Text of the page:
Black Oystercatcher at Kukutali Preserve
Just across Skagit Bay from my home is Kiket Island and the smaller Flagstaff Island attached to it by a tombolo. The islands now comprise the Kukutali Preserve. It is owned and operated jointly by the Swinomish Tribal Community and Washington State Parks. Until this week, access to the Preserve was limited to small guided groups by reservation only. It is now open to the public and I made my first unescorted visit last Tuesday. You can read about my visit and the history of this newly opened nature preserve at Fidalgo Island Crossings.
With a good low tide, I returned this morning with a specific objective. I wanted to see if the Black Oystercatchers (haematopus bachmani) I first met three years ago are still living at Flagstaff. I spotted a pair calling and flying low over the bay towards Skagit Island on Tuesday.
Sure enough, today I was rewarded by another encounter with one of my old friends. Oystercatchers are non-migratory, form long-term pair bonds, and are known to live 15 years or more.
This is the Oystercatchers' habitat. Isolated rocky islets in northern Puget Sound are some of the few places they are found inland from the Pacific coast. Flagstaff on the right is a flat piece of volcanic stone surrounded by a rocky beach. The beach provides mussels, limpets and clams which make up their diet. I photographed their clam opening technique for a previous post. They nest at the edge of the island above the tide line in a simple scrape on the ground.
Looking west, the Deception Pass Bridge can be seen from here. Flagstaff Island itself is a fragile lowland meadow habitat with thin soil. It is protected and off-limits to visitors. Check the information posted at the Preserve entrance to find the red zones where visitors are not allowed. Note that only Swinomish tribal members and the Oystercatchers are permitted to harvest shellfish on these beaches.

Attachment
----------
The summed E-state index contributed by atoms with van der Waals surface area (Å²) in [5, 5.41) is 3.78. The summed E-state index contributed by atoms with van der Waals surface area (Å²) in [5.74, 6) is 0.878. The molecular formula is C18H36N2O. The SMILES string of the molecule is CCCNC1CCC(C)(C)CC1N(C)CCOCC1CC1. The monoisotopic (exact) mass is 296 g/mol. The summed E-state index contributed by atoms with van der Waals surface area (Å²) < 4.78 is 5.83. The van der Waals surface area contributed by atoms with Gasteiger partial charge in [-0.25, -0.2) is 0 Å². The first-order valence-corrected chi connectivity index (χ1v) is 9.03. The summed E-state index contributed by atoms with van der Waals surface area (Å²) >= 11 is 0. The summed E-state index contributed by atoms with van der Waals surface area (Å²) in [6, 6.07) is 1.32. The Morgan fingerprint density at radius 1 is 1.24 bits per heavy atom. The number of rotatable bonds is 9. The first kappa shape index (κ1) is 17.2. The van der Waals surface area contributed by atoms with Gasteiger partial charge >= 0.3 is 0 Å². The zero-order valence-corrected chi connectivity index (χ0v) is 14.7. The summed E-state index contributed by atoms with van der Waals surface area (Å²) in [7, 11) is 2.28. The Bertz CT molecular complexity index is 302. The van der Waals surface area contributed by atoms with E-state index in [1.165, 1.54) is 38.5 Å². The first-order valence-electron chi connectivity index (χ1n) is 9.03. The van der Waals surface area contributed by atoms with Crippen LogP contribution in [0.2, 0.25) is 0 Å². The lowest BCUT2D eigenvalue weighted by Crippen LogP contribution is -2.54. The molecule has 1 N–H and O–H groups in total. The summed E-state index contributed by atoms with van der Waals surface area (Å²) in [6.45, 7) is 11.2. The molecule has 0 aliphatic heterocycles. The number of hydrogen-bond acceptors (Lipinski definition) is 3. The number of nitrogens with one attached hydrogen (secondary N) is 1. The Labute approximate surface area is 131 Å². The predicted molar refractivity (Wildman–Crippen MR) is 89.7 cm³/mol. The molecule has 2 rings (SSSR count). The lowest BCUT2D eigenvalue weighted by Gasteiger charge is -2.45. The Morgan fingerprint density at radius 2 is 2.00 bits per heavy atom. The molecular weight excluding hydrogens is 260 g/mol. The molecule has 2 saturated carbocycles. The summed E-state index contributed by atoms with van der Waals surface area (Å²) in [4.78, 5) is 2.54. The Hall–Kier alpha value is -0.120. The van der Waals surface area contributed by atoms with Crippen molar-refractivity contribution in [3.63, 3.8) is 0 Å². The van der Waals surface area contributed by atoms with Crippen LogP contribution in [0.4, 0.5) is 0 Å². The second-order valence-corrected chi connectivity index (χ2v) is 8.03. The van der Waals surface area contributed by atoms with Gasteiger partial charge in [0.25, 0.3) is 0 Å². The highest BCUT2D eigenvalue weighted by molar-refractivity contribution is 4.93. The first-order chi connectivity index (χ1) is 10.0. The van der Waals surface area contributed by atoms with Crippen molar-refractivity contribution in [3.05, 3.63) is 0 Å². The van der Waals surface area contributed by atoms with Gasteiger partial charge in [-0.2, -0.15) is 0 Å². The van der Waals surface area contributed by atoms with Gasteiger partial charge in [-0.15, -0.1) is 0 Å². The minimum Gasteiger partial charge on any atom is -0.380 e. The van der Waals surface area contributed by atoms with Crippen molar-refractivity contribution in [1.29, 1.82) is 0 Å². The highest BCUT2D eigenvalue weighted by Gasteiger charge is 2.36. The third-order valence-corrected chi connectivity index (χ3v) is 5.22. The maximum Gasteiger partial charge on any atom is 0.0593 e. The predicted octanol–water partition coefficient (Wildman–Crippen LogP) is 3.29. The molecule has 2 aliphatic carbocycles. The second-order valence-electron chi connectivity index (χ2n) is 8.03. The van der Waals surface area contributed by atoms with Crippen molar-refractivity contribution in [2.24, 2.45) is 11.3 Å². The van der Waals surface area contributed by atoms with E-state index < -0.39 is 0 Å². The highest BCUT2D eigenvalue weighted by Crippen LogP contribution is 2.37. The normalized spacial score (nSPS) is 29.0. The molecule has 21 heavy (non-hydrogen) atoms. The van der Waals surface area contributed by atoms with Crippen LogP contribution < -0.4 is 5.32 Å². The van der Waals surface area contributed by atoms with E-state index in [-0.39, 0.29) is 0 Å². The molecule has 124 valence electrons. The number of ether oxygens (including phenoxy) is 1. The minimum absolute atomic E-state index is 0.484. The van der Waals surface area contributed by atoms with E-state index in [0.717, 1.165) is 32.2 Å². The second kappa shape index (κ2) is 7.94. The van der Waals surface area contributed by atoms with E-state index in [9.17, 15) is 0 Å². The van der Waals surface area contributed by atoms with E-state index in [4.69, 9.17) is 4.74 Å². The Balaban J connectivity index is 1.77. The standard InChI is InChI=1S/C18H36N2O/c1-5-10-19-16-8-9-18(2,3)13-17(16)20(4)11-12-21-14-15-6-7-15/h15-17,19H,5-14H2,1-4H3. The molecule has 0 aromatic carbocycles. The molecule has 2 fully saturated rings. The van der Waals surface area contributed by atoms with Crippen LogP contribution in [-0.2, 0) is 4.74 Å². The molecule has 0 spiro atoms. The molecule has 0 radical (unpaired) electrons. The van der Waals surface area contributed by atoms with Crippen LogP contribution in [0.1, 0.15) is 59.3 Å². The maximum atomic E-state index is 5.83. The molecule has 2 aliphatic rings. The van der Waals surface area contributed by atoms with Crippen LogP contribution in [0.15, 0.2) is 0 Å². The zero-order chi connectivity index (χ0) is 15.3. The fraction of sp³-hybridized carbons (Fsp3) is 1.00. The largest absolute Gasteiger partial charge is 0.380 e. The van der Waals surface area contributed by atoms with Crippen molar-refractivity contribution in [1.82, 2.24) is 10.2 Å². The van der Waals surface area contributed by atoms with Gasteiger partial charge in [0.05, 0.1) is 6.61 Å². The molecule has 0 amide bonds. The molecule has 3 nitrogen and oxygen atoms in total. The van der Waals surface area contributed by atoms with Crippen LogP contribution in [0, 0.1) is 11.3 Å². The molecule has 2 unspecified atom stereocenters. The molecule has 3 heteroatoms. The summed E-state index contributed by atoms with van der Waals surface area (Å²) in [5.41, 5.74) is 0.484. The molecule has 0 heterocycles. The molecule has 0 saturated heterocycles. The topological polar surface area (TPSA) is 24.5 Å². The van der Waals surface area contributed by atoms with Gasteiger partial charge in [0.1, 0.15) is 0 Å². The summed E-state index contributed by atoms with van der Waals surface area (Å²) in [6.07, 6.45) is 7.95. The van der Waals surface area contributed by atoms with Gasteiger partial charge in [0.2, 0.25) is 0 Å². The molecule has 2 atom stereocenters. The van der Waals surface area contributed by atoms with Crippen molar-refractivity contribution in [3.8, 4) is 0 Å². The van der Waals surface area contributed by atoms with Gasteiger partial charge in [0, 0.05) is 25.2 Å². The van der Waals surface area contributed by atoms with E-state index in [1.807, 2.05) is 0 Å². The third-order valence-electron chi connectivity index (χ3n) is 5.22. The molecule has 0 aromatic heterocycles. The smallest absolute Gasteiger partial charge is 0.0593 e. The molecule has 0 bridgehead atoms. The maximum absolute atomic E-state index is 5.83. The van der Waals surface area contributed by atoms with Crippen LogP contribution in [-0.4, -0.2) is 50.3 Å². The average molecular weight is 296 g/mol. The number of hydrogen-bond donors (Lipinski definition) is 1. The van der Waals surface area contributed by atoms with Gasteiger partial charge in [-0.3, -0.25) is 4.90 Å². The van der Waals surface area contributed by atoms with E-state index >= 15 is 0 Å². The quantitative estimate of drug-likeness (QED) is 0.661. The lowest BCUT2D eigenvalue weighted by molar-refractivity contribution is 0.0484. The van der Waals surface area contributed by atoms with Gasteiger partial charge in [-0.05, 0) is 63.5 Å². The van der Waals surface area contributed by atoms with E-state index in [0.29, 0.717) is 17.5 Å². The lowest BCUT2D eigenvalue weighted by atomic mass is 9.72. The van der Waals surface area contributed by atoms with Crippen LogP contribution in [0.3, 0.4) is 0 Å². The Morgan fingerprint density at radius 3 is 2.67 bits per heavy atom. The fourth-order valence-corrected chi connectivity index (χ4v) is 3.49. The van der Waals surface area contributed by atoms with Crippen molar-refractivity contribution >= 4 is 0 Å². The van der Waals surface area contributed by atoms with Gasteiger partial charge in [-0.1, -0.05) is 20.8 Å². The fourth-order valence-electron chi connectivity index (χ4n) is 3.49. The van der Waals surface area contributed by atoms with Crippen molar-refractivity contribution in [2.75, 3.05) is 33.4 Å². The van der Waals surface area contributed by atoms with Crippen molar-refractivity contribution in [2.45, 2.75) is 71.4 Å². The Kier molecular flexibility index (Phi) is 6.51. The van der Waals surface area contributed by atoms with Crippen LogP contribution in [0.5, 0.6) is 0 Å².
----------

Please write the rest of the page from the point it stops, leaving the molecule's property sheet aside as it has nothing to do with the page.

I first spotted him while hiking along the south beach. He was casually walking up the beach towards Flagstaff Island. With my 18-200 mm lens, I was able to keep my distance.
Suddenly, he took wing and flew towards me. So much for keeping my distance. I have remarked before how laid back and affable these birds seem to be. They don't act like they care about the presence of people in their territory. Living in isolated places, they may have never developed a strong fear of humans.
He sauntered up to within 10 feet of me and decided to take a rest. This was not my first close encounter, but I was still astonished. Although they don't appear disturbed, people should never try to approach them. Remain still and quiet and let the birds come to you if they feel comfortable. Always stay well away from their nesting sites.
Apparently, this was not quite the right spot. He got up and continued his trek towards Flagstaff coming even closer to me. While they are strong fliers, these are shorebirds that never swim. Their feet have long, stout toes specifically designed for walking on rocks and barnacles.
He continued up to the edge of Flagstaff Island. Notice how well camouflaged he is there. Now this looks like a good spot to rest for a while. The stones have been warmed by the morning sun and he can keep an eye on that silly human taking his picture.